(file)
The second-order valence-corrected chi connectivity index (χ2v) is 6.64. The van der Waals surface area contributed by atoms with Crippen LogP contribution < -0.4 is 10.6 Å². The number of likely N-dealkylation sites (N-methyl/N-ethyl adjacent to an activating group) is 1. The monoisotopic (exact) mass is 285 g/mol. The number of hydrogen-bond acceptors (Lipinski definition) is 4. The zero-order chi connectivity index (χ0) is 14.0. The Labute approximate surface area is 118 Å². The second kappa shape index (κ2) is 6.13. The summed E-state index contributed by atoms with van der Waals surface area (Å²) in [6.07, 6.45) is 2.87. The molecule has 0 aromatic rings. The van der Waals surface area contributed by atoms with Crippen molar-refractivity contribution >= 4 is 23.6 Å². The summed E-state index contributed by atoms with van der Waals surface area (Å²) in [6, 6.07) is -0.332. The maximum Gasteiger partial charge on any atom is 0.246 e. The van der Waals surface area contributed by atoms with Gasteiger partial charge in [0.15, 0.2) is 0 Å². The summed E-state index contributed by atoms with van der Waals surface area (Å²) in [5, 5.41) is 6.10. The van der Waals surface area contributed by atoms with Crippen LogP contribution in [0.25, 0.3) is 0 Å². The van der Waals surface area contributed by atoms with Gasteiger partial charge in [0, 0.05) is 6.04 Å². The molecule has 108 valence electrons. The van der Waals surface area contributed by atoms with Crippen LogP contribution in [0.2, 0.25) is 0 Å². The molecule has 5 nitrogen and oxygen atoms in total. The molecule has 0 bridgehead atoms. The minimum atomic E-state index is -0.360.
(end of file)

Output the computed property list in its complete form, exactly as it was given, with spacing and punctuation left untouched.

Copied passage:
The second-order valence-corrected chi connectivity index (χ2v) is 6.64. The van der Waals surface area contributed by atoms with Crippen LogP contribution < -0.4 is 10.6 Å². The number of likely N-dealkylation sites (N-methyl/N-ethyl adjacent to an activating group) is 1. The monoisotopic (exact) mass is 285 g/mol. The number of hydrogen-bond acceptors (Lipinski definition) is 4. The zero-order chi connectivity index (χ0) is 14.0. The Labute approximate surface area is 118 Å². The second kappa shape index (κ2) is 6.13. The summed E-state index contributed by atoms with van der Waals surface area (Å²) in [6.07, 6.45) is 2.87. The molecule has 0 aromatic rings. The van der Waals surface area contributed by atoms with Crippen molar-refractivity contribution >= 4 is 23.6 Å². The summed E-state index contributed by atoms with van der Waals surface area (Å²) in [6, 6.07) is -0.332. The maximum Gasteiger partial charge on any atom is 0.246 e. The van der Waals surface area contributed by atoms with Gasteiger partial charge in [0.15, 0.2) is 0 Å². The summed E-state index contributed by atoms with van der Waals surface area (Å²) in [5, 5.41) is 6.10. The van der Waals surface area contributed by atoms with Crippen LogP contribution in [0.25, 0.3) is 0 Å². The van der Waals surface area contributed by atoms with Gasteiger partial charge in [0, 0.05) is 6.04 Å². The molecule has 108 valence electrons. The van der Waals surface area contributed by atoms with Crippen LogP contribution in [0.2, 0.25) is 0 Å². The molecule has 5 nitrogen and oxygen atoms in total. The molecule has 0 bridgehead atoms. The minimum atomic E-state index is -0.360.